First Unitarian Universalist Church of Berks County

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Taking Flight

April 29, 2018
Rev. Sandra Fees

Recently I was at Cape Henlopen beach in Lewes, Delaware, with friends. It was a glorious spring-like day though still out of season. The beach was blissfully uncrowded. Just a few people were walking along the water. At least one was sunbathing. A few vehicles had been driven onto the sand and up close to the water. The drivers sat in their vehicles, their fishing rods propped up in the sand.

I set off walking along the water with one of my friends. We walked and walked, and talked and talked. We walked and talked until one of us said maybe we should turn back at this bend up ahead. As we turned, we could see our other friends in the distance. Well, actually we could see a kite in the distance. As we approached, we got a spectacular view of a colorful kite soaring above us.

As we neared, my friends who were flying that kite turned to me and said, “Would you like to fly her?” I took the spool as one friend offered some simple instructions—how to let her go higher, how to make her dance, how to bring her closer. As I took hold of that spool, I could feel a firm tug. It took me by surprise. This kite was nothing to take lightly, nothing to take for granted, not to be trifled with—nor was the wind carrying her. The physical aerodynamic pull was powerful and so too, it turned out, was the firm tug on my imagination.

My mind was quickly transported by the playfulness and power of the kite. I was captivated by the bright rainbow colors set against the blue sky. The ocean was rising behind me, sand cushioned my feet, and a light breeze made it all possible. There was the kite flying high above me. My dreams seemed set aloft. Dreams I hadn’t yet identified, didn’t even know I’d been dreaming, bubbled up. The kite was calling me to places my heart and spirit longed to go. I thought to myself that I might only be able to heed these stirrings when given some room to roam and soar.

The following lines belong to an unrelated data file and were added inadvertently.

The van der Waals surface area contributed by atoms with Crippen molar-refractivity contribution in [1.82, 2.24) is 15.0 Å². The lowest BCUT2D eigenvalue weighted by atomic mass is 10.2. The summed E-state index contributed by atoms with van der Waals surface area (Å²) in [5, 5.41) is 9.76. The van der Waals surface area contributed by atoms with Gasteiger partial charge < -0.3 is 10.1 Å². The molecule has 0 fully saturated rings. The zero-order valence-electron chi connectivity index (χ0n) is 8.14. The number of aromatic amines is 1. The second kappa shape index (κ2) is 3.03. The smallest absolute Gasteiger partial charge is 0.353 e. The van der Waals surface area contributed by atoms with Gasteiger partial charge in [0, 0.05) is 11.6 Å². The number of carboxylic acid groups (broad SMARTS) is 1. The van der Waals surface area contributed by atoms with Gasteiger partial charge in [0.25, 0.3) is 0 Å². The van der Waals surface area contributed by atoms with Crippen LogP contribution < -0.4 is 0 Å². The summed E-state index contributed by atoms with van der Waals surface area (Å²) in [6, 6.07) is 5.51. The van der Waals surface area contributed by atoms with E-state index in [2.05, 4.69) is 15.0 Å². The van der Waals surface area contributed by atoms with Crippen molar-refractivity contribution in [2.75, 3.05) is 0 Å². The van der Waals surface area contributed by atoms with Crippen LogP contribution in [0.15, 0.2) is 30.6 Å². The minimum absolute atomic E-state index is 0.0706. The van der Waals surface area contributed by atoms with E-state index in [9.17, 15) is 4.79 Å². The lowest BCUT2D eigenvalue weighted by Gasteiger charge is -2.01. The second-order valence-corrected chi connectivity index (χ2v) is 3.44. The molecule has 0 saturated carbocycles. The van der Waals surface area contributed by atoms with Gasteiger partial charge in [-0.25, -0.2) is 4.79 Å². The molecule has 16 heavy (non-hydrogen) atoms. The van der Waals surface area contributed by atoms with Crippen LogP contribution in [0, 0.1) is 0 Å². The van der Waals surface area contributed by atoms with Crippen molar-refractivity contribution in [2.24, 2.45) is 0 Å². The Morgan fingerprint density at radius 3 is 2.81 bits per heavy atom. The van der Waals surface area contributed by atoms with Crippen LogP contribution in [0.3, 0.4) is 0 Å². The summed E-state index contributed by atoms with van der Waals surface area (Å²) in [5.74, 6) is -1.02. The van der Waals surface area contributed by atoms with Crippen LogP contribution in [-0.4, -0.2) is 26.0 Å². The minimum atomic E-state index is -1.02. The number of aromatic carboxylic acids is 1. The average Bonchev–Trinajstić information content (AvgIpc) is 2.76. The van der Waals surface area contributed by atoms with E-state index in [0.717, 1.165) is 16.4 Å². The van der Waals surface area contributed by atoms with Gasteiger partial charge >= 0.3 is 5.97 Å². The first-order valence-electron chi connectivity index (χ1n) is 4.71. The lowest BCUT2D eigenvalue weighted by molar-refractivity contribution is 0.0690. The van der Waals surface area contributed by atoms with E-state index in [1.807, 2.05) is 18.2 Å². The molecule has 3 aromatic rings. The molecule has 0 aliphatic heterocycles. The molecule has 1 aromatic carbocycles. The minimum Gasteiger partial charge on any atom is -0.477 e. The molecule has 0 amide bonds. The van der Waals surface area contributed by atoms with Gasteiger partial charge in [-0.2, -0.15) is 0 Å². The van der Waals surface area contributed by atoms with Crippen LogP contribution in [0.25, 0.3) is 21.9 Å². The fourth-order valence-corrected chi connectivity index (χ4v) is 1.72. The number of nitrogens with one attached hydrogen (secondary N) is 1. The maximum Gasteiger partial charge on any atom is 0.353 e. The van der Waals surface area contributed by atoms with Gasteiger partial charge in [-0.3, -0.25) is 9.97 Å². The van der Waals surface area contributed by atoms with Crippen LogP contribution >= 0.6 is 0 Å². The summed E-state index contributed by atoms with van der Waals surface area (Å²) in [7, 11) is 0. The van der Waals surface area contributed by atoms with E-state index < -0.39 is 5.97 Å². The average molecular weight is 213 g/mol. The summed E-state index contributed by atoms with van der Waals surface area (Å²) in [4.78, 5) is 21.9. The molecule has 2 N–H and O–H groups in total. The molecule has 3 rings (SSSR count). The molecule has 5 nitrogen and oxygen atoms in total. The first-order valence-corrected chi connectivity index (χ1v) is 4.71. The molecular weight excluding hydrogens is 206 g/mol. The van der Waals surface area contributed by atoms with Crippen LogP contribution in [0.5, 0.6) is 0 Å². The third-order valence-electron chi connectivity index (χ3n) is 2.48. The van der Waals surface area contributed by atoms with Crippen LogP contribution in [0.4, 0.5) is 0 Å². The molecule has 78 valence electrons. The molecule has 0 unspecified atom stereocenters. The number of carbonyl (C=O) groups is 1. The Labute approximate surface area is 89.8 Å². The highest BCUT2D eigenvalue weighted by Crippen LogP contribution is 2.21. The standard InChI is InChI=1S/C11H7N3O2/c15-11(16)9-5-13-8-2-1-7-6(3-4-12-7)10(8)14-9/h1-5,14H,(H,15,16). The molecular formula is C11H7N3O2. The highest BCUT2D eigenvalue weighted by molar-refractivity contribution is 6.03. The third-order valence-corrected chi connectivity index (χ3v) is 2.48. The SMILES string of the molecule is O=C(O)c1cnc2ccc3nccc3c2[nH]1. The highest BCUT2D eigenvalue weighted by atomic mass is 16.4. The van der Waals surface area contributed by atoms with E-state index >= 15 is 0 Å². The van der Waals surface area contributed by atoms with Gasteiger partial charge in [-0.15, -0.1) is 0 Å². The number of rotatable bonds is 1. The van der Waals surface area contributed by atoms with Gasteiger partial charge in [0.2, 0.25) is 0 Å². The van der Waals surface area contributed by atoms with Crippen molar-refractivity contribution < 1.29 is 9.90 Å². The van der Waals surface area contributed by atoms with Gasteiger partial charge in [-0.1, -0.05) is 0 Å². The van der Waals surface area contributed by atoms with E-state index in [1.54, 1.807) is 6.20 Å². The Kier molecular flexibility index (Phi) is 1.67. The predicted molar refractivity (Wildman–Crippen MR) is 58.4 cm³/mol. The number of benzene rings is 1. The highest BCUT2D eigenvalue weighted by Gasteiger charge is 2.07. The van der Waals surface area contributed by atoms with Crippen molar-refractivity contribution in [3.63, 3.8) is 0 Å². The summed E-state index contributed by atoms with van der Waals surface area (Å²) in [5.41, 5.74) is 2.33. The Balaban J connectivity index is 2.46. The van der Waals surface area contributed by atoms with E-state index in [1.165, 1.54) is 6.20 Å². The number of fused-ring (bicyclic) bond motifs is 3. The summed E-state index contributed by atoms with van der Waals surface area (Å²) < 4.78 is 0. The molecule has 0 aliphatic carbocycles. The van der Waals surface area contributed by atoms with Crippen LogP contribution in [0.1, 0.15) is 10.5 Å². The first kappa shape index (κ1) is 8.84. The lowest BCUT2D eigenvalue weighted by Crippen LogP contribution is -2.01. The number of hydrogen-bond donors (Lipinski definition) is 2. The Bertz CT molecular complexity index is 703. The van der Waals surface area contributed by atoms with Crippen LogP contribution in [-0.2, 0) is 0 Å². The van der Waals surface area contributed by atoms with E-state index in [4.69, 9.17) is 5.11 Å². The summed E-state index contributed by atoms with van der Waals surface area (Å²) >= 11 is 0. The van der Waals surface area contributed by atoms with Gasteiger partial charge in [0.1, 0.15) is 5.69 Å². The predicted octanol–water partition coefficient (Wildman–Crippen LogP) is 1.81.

I released the line and pulled it in again, wanting to see what would happen. I watched and felt as the kite resisted and then flew higher. I tugged and she tugged, and I released and she danced and then steadied. I gave her more slack and she rose yet higher. I imagined what it might take for me to give myself a little more slack so I too could fly higher. All the while I wondered as well what higher would look like and feel like, what this taking flight for me would entail.

My friend suggested to me that “if you turn around and stare at the ocean, the kite will still be there.” So I turned toward the ocean, kite above and behind me, but still with me. I could feel the truth of my friend’s words. The kite remained, held aloft by wind and tension, by being tethered and free. This freed me too. I didn’t stop paying attention to the kite. If anything my attention intensified. I had to pay a different kind of attention. My focus was now directed more fully to the tension of the string connecting me to the kite. I was feeling the physical connection without seeing what the kite was doing with my eyes. And there was no danger of the kite getting into trouble—no power lines or other kites nearby. When I turned back toward the kite, it was indeed still there. Slowly I began to bring the kite in. I wound the string around the spool—too fast at first. The kite resisted, the line growing tauter. I held steady, slowed my pace, as the kite invited me to listen more deeply, to attend to the rhythm of wind and kite, and my own rhythm as well. I was invited to more patience and more attention.